25 Ways To Make Money As A Proofreader

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Can you always spot when someone doesn’t dot their i’s or cross their t’s? If so, you can put your keen eyes to use as a proofreader.

While you might think that only the major publishing companies hire a full-time proofreader with their own corporate office, think again! There are many ways you can make money while you make money as a proofreader.

What is Proofreading?

Proofreading is where you check written copy for any errors with spelling, grammar, formatting, etc.

Many different businesses hire proofreaders to make sure their written content is easy to read and makes sense to the readers.

How to Make Money Proofreading

Since your future clients are not always going to ask if you can proofread their writing, you will need to show some initiative and seek your own clients.

The resources below can help you optimize your efforts so you can spend less time looking for clients and more time proofreading!

Want the fastest way to start proofreading?

Proofreading Launchpad takes you from “I don’t know how to get started” to “I just landed my first paying client!”

1. Proofread Anywhere

Proofread Anywhere homepage

One of the most comprehensive places to start is Proofread Anywhere. You can take an introductory course on the two following types of proofreading:

  • General Proofreading
  • Transcript Proofreading

General proofreading is the most common type of proofreading as you will primarily proofread books, blogs, and company publications.

If you also decide to pursue transcript proofreading, you will be proofing the works of court reporters. Transcript proofreading is more technical, and, pays more as a result.

After taking these courses, you will be a more qualified candidate to find proofreading jobs.

Proofread Anywhere is founded by Caitlin Pyle. She created a proofreading business by sharing her expertise to help the next generation of proofreaders (including you) to succeed.

There isn’t a “job bank” at Proofread Anywhere. However, you can learn the skills to secure clients in any proofreading niche.

Learn More: Proofread Anywhere

2. American Journal Experts

American Journal Experts is constantly posting positions for a variety of niches. In addition to proofreading, you can also apply for editor positions which are when you make author corrections for the unfinished work.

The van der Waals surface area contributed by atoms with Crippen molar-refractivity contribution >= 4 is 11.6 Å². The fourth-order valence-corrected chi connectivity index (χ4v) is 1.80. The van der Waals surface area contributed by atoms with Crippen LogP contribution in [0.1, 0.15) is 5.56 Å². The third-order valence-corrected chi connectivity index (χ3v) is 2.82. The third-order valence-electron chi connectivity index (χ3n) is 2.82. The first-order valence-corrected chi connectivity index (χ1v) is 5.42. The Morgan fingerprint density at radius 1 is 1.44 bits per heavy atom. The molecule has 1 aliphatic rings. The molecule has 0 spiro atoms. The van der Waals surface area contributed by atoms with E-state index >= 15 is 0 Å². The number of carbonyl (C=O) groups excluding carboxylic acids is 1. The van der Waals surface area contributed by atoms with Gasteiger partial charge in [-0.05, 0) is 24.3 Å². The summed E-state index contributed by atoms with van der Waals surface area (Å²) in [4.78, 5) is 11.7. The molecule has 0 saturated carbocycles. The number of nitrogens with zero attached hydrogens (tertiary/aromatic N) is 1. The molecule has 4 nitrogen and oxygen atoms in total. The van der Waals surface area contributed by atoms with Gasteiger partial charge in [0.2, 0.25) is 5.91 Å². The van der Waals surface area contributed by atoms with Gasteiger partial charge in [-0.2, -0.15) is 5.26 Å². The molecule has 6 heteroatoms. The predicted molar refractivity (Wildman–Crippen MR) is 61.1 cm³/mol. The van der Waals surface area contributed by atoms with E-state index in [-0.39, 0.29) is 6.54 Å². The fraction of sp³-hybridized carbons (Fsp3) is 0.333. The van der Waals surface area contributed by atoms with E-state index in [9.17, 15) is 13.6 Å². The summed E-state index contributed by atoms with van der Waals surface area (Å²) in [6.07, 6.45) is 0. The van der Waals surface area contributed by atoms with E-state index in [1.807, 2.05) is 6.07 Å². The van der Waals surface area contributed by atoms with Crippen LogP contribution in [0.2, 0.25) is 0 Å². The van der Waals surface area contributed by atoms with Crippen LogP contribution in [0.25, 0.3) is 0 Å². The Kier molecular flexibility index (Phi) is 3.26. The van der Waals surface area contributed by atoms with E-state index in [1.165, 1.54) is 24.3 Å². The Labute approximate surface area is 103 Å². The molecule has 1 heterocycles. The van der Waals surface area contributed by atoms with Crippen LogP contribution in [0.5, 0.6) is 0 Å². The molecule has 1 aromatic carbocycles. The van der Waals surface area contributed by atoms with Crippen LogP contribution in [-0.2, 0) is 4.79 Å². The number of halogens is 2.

For some positions, you may need a relevant graduate degree and professional experience.

3. Cambridge Proofreading

Cambridge Proofreading can be an exciting opportunity as average pay is between $20 and $30 per hour. You will receive training to improve your skills and efficiency. Two of the basic requirements include:

  • Having a bachelor’s degree from an American, British or English-speaking university
  • Being able to edit at least 10,000 words per week

4. Cactus Communications

No formal training or previous proofreading experience is required to hop onboard Cactus Communications.

Position openings continually change. You might be able to find proofreading jobs for academic editing and even medical writing.

While some jobs do require you to work in a corporate office, they do offer several telecommute jobs as well.

5. Upwork

Upwork homepage

Upwork is one of the largest freelancer platforms that lets you get paid for a variety of tasks from freelance writing, graphic design, and proofreading.

If you are just getting started, Upwork can be an excellent place to start to build up your skills while you build an online presence. In fact, it’s where I started my freelance career.

Clients from every background are looking for skilled proofreaders. You can bid on proposals to proofread sales brochures, grant proposals, scientific research papers, and eBooks.

6. Fiverr

Another freelance platform to check out is Fiverr. Fiverr connects freelance proofreaders and other digital services to businesses.

You create your profile listing your proofreading skills and prices. While some proofreaders are only charging $5 per gig, other highly-ranked proofreaders are charging up to $200 per piece.

You can offer to proofread a variety of documents from college essays to professional publications like eBooks and promotional material.

It’s free to get started on Fiverr which makes it another excellent option to build experience when you are starting from scratch.

7. Kirkus Media

If you like the idea of editing books, Kirkus Media can be an exciting opportunity. You will be able to proof and edit works for major trade publishers and educational publishers from home!

According to the current job listings, you will need an extensive knowledge of the Chicago Manual of Style, Merriam-Webster, and Microsoft Word.

8. Proofread Now

If you have at least five years of proofreading experience, see if Proofread Now has any openings. They only hire on an as-needed basis, so you will have to check back if they do not currently have any job openings.

If you are hired, you will proof the document with one other writer to ensure every error has been corrected.

9. EditFast

EditFast lets you proofread a variety of different projects. For each project completed, you get to keep 60% of the final project price as a PayPal payment.

Having experience editing documents translated by non-native speakers or editing experience in specialized subjects such as medical, technical, and patents will improve your odds of being selected for a project.

10. OneSpace

OneSpace proofreading career page

OneSpace is an all-in-one editing and proofreading service. Your most lucrative opportunities will be proofing and editing, but, you can also make money by performing data entry or product research.

Here’s another reason you might enjoy OneSpace, they offer free next-day PayPal payments for every completed job!